This startup sees a need for aviation-specific batteries

Competition grows for higher-energy, lower-weight batteries

When an electric car accelerates from a stoplight, the drivetrain suddenly demands more power from the car’s lithium-ion battery pack, until it gets to its cruise speed.

But the drain on the battery pack in that case pales in comparison to when an electric aircraft takes off vertically. The situation is even more challenging when the time comes to land vertically under rotors, since the battery pack has been at least partially depleted from the flight.

Such unique demands have inspired engineers in the U.S. and abroad to seek more powerful and energy dense power sources. One of them is Venkat Viswanathan, an associate professor of mechanical engineering at Pittsburgh institution Carnegie Mellon University, who will join the University of Michigan’s aerospace engineering department in August.

I spoke to Viswanathan about And Battery Aero, the company he started last August in Silicon Valley to perfect and commercialize a new lithium-ion battery technology he helped develop with grants from the U.S. Department of Energy.

Specifically, the new design saves weight by replacing graphite in the battery anode, which is the electrode that releases ions, with lithium metal. A battery pack could comprise thousands of cells, each with its own anode, so the weight savings could add up significantly and propel an aircraft farther on a given amount of charge.

Viswanathan calls the pursuit of better batteries “the problem of our generation,” given the need he sees to transition from fossil fuels to electricity to avoid the worst effects of climate change.

Such advances in battery technology are crucial to “meet the sustainability challenge of the emissions associated with regional and narrow-body aircraft, and also to enable [any] aircraft with advanced batteries to reach longer ranges.”

Regarding an electric vertical lift aircraft, once it has achieved altitude and moves horizontally, it can at times depend solely on aerodynamic forces for lift, much like a car can coast downhill. But the range or distance these aircraft can fly will also depend on sustained power output.

Because battery weight is a crucial factor for electric aircraft performance, the aviation industry often refers to the battery power available for takeoff and landing in terms of specific power, which is generally measured in kilowatt-hours per kilogram of battery weight.

However, when measuring the battery capacity available over the duration of a flight, the aviation industry favors specific energy (measured in watt-hours per kilogram), a form of the more widely used term, energy density, which expresses energy per liter of battery volume.

Viswanathan says his lithium metal cells produce specific energy at 400 Wh/kg of battery weight and specific power of greater than 1 kW/kg. The best batteries in the car industry have a specific energy of around 300 Wh/kg, although that number changes regularly as better batteries emerge.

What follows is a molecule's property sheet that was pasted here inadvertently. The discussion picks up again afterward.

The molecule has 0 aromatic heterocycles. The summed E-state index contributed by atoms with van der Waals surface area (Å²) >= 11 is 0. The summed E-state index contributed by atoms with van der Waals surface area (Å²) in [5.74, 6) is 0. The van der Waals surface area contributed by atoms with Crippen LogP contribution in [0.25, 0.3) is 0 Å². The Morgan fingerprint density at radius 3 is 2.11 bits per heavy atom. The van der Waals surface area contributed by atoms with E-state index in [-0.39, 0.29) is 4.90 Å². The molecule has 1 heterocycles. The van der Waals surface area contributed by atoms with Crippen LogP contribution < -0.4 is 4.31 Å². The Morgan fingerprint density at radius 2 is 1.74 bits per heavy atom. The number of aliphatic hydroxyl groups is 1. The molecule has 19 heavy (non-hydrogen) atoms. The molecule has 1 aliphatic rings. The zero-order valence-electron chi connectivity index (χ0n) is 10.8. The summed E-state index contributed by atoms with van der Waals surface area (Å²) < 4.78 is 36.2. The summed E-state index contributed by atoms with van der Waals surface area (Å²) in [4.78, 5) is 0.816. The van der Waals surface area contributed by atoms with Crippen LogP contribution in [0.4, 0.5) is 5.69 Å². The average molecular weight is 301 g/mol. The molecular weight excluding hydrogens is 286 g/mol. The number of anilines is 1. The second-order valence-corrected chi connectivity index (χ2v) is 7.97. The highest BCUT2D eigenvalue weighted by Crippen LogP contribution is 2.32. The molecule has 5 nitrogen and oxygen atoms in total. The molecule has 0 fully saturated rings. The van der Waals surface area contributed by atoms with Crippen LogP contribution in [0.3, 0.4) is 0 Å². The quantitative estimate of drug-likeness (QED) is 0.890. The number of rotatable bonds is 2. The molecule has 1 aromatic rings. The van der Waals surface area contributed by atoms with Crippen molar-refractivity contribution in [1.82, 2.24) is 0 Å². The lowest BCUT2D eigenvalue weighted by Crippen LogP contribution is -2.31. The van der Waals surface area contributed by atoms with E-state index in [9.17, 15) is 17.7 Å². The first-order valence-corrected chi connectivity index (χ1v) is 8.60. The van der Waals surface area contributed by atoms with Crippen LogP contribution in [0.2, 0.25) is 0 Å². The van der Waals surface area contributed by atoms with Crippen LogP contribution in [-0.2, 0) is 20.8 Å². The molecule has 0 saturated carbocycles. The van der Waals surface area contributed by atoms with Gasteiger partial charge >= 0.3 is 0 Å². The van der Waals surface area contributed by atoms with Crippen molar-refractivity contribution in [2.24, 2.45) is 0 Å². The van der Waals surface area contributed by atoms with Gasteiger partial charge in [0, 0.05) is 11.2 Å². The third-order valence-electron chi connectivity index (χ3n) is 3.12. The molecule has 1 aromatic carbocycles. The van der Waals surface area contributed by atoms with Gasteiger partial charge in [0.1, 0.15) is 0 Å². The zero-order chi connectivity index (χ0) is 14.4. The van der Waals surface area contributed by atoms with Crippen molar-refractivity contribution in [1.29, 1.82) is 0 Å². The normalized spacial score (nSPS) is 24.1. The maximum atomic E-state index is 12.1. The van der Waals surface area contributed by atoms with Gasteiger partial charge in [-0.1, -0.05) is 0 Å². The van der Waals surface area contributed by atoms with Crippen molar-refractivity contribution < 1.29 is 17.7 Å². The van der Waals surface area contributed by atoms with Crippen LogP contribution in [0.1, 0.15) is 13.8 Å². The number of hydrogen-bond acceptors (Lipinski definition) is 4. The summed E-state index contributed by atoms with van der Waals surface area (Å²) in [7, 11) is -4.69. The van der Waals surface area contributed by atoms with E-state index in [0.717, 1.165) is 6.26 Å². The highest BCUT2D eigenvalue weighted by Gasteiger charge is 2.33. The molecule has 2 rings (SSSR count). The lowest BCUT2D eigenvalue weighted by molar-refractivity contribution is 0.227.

Viswanathan’s battery innovation provides significant advances in both specific power and specific energy, whereas others often sacrifice one attribute for the other, he says. The emphasis on both is where the “and” in the company name comes from.

“Currently, all of the eVTOL [electric vertical takeoff and landing aircraft] makers are just taking automotive cells and packing them together, but soon they will have to diverge and use their own custom cells for their specific requirements,” Viswanathan says.

Viswanathan and And Battery co-founder Shashank Sripad, together with Massachusetts battery manufacturer 24M Technologies, have obtained $11.9 million in additional grants from the Department of Energy’s Advanced Research Projects Agency-Energy. The two companies are working out plans to produce batteries commercially using And Battery’s proprietary lithium metal technology.

Viswanathan knows others are approaching aircraft battery innovation with different materials and engineering solutions, including China-based CATL, one of the world’s largest manufacturers, and California-based Amprius Technologies.

Amprius announced in March a battery with a specific energy of 500 Wh/kg and an energy density of 1,300 watt-hours per liter, achieved by replacing graphite anodes with silicon anodes.

According to Viswanathan, the Amprius approach “is certainly quite attractive” and “one of the best silicon-based approaches to achieving aviation-grade batteries.” But he says reliance on silicon “will always end up being lower in specific energy versus lithium metal.”

CATL in April announced development of a “condensed battery” with an energy density of 500 Wh/kg that it says it can begin mass producing “in a short period of time.” The company said the design could open up “brand-new electrification scenario of passenger aircrafts.”

However, the company did not respond to my attempts to reach it for more details. “We need more information before we can assess the CATL claim. At this stage, there is not much data, so it’s difficult to tell,” Viswanathan says.

His strategy of replacing graphite with lithium increases the amount of lithium per battery cell, but also results in a more efficient battery pack and means the pack could be smaller, he says, so the total amount of lithium involved doesn’t have to increase.

Viswanathan says nickel shortages are a bigger problem for the battery industry, but he doesn’t expect that to affect development of his technology in the near term.

He says his battery cell technology is now “reasonably well validated,” but “now we need to scale the number of layers of the cell, and then put them together in a module to test the whole battery system.”

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This startup sees a need for aviation-specific batteries